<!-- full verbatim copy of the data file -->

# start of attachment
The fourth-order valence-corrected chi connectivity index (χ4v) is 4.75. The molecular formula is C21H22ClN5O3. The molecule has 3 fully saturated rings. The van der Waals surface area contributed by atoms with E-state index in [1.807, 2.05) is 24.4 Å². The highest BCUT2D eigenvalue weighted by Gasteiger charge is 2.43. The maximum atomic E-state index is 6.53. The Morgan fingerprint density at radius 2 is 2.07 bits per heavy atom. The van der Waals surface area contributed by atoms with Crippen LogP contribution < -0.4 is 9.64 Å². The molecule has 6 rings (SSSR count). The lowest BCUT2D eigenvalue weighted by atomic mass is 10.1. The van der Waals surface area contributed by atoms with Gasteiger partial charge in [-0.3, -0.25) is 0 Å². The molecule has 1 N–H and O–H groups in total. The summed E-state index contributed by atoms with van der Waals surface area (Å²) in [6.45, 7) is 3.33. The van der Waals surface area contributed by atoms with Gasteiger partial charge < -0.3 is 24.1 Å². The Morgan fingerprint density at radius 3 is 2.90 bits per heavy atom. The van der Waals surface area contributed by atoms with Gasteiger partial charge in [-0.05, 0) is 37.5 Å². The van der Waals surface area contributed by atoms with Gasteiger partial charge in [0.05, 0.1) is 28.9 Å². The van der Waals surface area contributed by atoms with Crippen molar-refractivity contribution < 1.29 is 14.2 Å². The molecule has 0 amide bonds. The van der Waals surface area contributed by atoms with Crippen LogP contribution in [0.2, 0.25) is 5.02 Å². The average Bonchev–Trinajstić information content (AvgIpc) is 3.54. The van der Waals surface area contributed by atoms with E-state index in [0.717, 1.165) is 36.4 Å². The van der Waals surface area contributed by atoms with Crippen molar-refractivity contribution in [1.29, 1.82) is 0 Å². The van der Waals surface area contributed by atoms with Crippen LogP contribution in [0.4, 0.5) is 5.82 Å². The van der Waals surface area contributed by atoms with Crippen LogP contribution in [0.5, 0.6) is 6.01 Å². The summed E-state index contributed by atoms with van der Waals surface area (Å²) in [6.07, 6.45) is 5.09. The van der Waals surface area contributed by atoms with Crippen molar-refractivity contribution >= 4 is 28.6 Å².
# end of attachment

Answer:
The fourth-order valence-corrected chi connectivity index (χ4v) is 4.75. The molecular formula is C21H22ClN5O3. The molecule has 3 fully saturated rings. The van der Waals surface area contributed by atoms with E-state index in [1.807, 2.05) is 24.4 Å². The highest BCUT2D eigenvalue weighted by Gasteiger charge is 2.43. The maximum atomic E-state index is 6.53. The Morgan fingerprint density at radius 2 is 2.07 bits per heavy atom. The van der Waals surface area contributed by atoms with Crippen LogP contribution < -0.4 is 9.64 Å². The molecule has 6 rings (SSSR count). The lowest BCUT2D eigenvalue weighted by atomic mass is 10.1. The van der Waals surface area contributed by atoms with Gasteiger partial charge in [-0.3, -0.25) is 0 Å². The molecule has 1 N–H and O–H groups in total. The summed E-state index contributed by atoms with van der Waals surface area (Å²) in [6.45, 7) is 3.33. The van der Waals surface area contributed by atoms with Gasteiger partial charge < -0.3 is 24.1 Å². The Morgan fingerprint density at radius 3 is 2.90 bits per heavy atom. The van der Waals surface area contributed by atoms with Gasteiger partial charge in [-0.05, 0) is 37.5 Å². The van der Waals surface area contributed by atoms with Gasteiger partial charge in [0.05, 0.1) is 28.9 Å². The van der Waals surface area contributed by atoms with Crippen molar-refractivity contribution < 1.29 is 14.2 Å². The molecule has 0 amide bonds. The van der Waals surface area contributed by atoms with Crippen LogP contribution in [0.2, 0.25) is 5.02 Å². The average Bonchev–Trinajstić information content (AvgIpc) is 3.54. The van der Waals surface area contributed by atoms with E-state index in [0.717, 1.165) is 36.4 Å². The van der Waals surface area contributed by atoms with Crippen molar-refractivity contribution in [1.29, 1.82) is 0 Å². The van der Waals surface area contributed by atoms with Crippen LogP contribution in [0.4, 0.5) is 5.82 Å². The van der Waals surface area contributed by atoms with Crippen LogP contribution in [0.5, 0.6) is 6.01 Å². The summed E-state index contributed by atoms with van der Waals surface area (Å²) in [6.07, 6.45) is 5.09. The van der Waals surface area contributed by atoms with Crippen molar-refractivity contribution >= 4 is 28.6 Å².